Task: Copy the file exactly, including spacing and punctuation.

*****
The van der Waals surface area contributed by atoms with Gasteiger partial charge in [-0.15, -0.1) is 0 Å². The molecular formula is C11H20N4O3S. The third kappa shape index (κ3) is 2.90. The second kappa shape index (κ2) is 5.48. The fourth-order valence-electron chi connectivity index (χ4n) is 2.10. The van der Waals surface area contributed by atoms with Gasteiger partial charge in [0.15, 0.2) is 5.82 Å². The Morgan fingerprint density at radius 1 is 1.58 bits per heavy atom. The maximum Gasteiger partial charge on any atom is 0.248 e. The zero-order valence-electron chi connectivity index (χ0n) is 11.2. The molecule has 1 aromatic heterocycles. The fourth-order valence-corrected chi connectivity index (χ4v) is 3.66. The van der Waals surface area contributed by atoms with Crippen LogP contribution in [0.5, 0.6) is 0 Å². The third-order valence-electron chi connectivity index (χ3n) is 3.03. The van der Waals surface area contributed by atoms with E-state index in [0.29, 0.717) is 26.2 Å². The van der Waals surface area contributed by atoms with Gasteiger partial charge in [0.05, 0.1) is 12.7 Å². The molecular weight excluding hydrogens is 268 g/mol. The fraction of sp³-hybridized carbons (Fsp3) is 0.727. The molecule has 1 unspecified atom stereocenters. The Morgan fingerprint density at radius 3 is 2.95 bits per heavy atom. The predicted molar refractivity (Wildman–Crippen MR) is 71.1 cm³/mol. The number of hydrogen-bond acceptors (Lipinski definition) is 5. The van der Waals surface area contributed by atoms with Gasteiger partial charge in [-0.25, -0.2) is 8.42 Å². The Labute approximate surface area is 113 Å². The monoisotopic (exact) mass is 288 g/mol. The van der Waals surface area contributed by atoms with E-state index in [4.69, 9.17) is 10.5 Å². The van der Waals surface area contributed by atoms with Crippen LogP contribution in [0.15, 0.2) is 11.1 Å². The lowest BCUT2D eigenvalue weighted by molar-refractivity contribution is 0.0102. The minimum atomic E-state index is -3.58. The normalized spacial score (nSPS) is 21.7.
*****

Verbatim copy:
The van der Waals surface area contributed by atoms with Gasteiger partial charge in [-0.15, -0.1) is 0 Å². The molecular formula is C11H20N4O3S. The third kappa shape index (κ3) is 2.90. The second kappa shape index (κ2) is 5.48. The fourth-order valence-electron chi connectivity index (χ4n) is 2.10. The van der Waals surface area contributed by atoms with Gasteiger partial charge in [0.15, 0.2) is 5.82 Å². The Morgan fingerprint density at radius 1 is 1.58 bits per heavy atom. The maximum Gasteiger partial charge on any atom is 0.248 e. The zero-order valence-electron chi connectivity index (χ0n) is 11.2. The molecule has 1 aromatic heterocycles. The fourth-order valence-corrected chi connectivity index (χ4v) is 3.66. The van der Waals surface area contributed by atoms with Crippen LogP contribution in [0.5, 0.6) is 0 Å². The third-order valence-electron chi connectivity index (χ3n) is 3.03. The van der Waals surface area contributed by atoms with E-state index in [0.29, 0.717) is 26.2 Å². The van der Waals surface area contributed by atoms with Gasteiger partial charge in [0.05, 0.1) is 12.7 Å². The molecular weight excluding hydrogens is 268 g/mol. The fraction of sp³-hybridized carbons (Fsp3) is 0.727. The molecule has 1 unspecified atom stereocenters. The Morgan fingerprint density at radius 3 is 2.95 bits per heavy atom. The predicted molar refractivity (Wildman–Crippen MR) is 71.1 cm³/mol. The number of hydrogen-bond acceptors (Lipinski definition) is 5. The van der Waals surface area contributed by atoms with Gasteiger partial charge in [-0.25, -0.2) is 8.42 Å². The Labute approximate surface area is 113 Å². The monoisotopic (exact) mass is 288 g/mol. The van der Waals surface area contributed by atoms with E-state index in [4.69, 9.17) is 10.5 Å². The van der Waals surface area contributed by atoms with Crippen LogP contribution in [0.15, 0.2) is 11.1 Å². The lowest BCUT2D eigenvalue weighted by molar-refractivity contribution is 0.0102. The minimum atomic E-state index is -3.58. The normalized spacial score (nSPS) is 21.7.